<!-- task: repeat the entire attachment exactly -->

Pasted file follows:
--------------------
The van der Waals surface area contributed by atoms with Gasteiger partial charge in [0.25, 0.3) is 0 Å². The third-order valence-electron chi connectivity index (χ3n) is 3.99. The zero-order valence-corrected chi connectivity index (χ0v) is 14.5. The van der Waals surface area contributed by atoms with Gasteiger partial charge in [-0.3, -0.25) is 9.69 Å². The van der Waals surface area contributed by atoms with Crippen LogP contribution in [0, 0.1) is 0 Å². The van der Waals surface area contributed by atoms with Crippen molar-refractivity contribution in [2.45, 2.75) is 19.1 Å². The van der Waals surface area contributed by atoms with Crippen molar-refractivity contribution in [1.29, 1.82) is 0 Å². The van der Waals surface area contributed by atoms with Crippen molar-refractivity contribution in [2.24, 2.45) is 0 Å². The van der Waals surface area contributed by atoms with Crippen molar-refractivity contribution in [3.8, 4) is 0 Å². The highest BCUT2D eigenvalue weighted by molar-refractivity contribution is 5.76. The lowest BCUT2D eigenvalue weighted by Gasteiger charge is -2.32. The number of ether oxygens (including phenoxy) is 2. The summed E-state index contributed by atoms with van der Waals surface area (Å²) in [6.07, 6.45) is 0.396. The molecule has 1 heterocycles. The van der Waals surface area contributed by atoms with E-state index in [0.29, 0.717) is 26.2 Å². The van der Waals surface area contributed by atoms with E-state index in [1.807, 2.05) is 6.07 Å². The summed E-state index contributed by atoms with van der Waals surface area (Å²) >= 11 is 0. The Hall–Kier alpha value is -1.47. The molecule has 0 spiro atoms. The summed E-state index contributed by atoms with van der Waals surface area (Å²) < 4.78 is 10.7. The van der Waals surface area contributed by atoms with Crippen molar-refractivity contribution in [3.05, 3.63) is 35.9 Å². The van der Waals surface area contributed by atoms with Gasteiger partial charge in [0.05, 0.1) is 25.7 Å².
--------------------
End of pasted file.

The van der Waals surface area contributed by atoms with Gasteiger partial charge in [0.25, 0.3) is 0 Å². The third-order valence-electron chi connectivity index (χ3n) is 3.99. The zero-order valence-corrected chi connectivity index (χ0v) is 14.5. The van der Waals surface area contributed by atoms with Gasteiger partial charge in [-0.3, -0.25) is 9.69 Å². The van der Waals surface area contributed by atoms with Crippen LogP contribution in [0, 0.1) is 0 Å². The van der Waals surface area contributed by atoms with Crippen molar-refractivity contribution in [2.45, 2.75) is 19.1 Å². The van der Waals surface area contributed by atoms with Crippen molar-refractivity contribution in [1.29, 1.82) is 0 Å². The van der Waals surface area contributed by atoms with Crippen molar-refractivity contribution in [2.24, 2.45) is 0 Å². The van der Waals surface area contributed by atoms with Crippen molar-refractivity contribution in [3.8, 4) is 0 Å². The highest BCUT2D eigenvalue weighted by molar-refractivity contribution is 5.76. The lowest BCUT2D eigenvalue weighted by Gasteiger charge is -2.32. The number of ether oxygens (including phenoxy) is 2. The summed E-state index contributed by atoms with van der Waals surface area (Å²) in [6.07, 6.45) is 0.396. The molecule has 1 heterocycles. The van der Waals surface area contributed by atoms with E-state index in [0.29, 0.717) is 26.2 Å². The van der Waals surface area contributed by atoms with E-state index in [1.807, 2.05) is 6.07 Å². The summed E-state index contributed by atoms with van der Waals surface area (Å²) >= 11 is 0. The Hall–Kier alpha value is -1.47. The molecule has 0 spiro atoms. The summed E-state index contributed by atoms with van der Waals surface area (Å²) < 4.78 is 10.7. The van der Waals surface area contributed by atoms with Crippen molar-refractivity contribution in [3.05, 3.63) is 35.9 Å². The van der Waals surface area contributed by atoms with Gasteiger partial charge in [0.05, 0.1) is 25.7 Å².